A very transitional album. Released just one year after Joy Division had ended, it has the ghost of that band drifting in and out of every song. The production is often criticized for having a mournful sound, but it's those moments that I enjoy most. I can ignore the bits I don't like and be left with the sound of Post-punk in a state of flux. The bits I ignore introduce the Dance-friendly Pop that would become the soundtrack to many a pill-head's Saturday night in later years. Bernard Sumner took vocal duties only because no one else wanted to, and he did okay.

Songs of Note: Truth; ICB

4 senses in denial out of 5

Saturday, May 12, 2012

THE PINE BOX BOYS / Child Of Calamity [2008]

Everybody dies a horrible agonizing death in the world of the bluegrass horror group known as The Pine Box Boys.  
Following in the footsteps of their first two albums, 2008's Child Of Calamity follows the misadventures of hillbilly Willie, a troubled fellow with a taste for cannibalism, disembowelment, torture and other other lovely recreational activities.  The Boys don't change much from album to album, but they're so much damned good foot stompin' fun it doesn't really matter.  
Grab your banjo, a bottle of moonshine & a machete and get ready to yee-haw all the way to the grave.

4 Fraticidal maniacs out of 5

CRADLE OF FILTH / The Principle of Evil Made Flesh (1994)

The first CoF album took the Black Metal sound and warped it into something British. They gave it more rhythm, used cheap sounding symphonic keyboards and upped the occult references. They turned it from a nihilistic, cold wind into a theatrical, symphonic hybrid of new and old. People hated it. Black Metal that wasn't from Scandinavia, with marketable lyrics and gothic visuals was frowned upon. It only served to highlight the prejudices of the genre at the time.
The band tapped into the British love of Gothic Romantic writings and applied that to the lyrics, replacing the usual 'Satan Rules, bleh!' stuff. They were laughed at.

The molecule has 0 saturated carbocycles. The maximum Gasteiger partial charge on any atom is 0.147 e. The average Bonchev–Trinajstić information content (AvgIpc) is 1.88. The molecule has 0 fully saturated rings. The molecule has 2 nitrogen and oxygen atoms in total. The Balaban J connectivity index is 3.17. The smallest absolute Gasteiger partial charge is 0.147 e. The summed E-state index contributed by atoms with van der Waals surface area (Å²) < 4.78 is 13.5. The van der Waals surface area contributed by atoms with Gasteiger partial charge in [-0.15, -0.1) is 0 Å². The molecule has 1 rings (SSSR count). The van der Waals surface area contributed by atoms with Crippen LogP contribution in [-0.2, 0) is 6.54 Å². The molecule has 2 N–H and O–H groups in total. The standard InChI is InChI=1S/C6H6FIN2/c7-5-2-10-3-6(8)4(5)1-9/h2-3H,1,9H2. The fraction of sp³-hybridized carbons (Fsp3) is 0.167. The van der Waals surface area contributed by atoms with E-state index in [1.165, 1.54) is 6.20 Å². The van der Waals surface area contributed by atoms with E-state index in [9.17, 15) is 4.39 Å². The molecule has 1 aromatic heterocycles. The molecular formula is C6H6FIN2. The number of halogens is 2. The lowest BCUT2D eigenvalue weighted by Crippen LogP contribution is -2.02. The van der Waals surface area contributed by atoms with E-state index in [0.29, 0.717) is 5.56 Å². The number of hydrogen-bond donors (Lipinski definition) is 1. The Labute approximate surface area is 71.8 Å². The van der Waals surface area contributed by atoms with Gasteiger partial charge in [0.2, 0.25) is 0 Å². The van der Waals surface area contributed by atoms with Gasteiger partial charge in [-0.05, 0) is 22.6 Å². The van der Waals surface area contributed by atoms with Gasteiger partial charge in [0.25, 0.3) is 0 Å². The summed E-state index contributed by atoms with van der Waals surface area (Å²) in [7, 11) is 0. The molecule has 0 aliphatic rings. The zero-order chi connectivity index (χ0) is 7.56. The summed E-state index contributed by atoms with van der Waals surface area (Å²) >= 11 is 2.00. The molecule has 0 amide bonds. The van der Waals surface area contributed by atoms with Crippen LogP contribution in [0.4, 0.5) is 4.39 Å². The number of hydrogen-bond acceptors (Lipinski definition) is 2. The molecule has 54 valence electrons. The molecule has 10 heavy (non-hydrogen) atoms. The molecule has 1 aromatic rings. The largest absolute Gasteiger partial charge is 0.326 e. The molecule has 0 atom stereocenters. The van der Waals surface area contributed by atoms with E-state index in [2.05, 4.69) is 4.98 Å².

In retrospect, The Principle of Evil is the CoF album that I return to most.

Songs of Note: The Black Goddess RisesThe Principle of Evil Made Flesh

4 midnight movie screenings at the cemetery out of 5

Thursday, May 10, 2012

GARBAGE / Bleed Like Me [2005]

After the commercial flop of Garbage's 2001 album Beautiful, 2005's Bleed Like Me was destined to be a troubled record from the start for the alternative dance-pop group.  Dragged down by countless problems, some that nearly saw the record unfinished, Bleed Like Me is surprisingly still a solid effort.
Shirley Manson's perfected her sultry "don't fuck with me" vocals over top the melodic, yet sludgy music. This time around Garbage stripped away most of the electronic tweaking and went for a more standard grunge sound which works well but dates the music about 10 years too late from it's release date.

3½ Dave Grohl's out of 5

Songs Of Note: Why Do You Love MeHappy Home

WOVEN HAND / Blush Music [2003]

Within seconds of pressing play on 2003's Blush Music we are transported from the comfort of our homes and into Woven Hand's Southern Gothic world.
Blush Music is technically Woven Hand's first album reworked for a Belgian avant-garde dance company and that's all right.  Rearranged and given more room to breathe, the music seems more like a film score than a "rock" group album.   Painting images of buzzards circling over the dead and rusted weathercock's amplified squeaks over a ghost town, Blush Music is creaky, haunting and so musically visual I find it soars past the original album.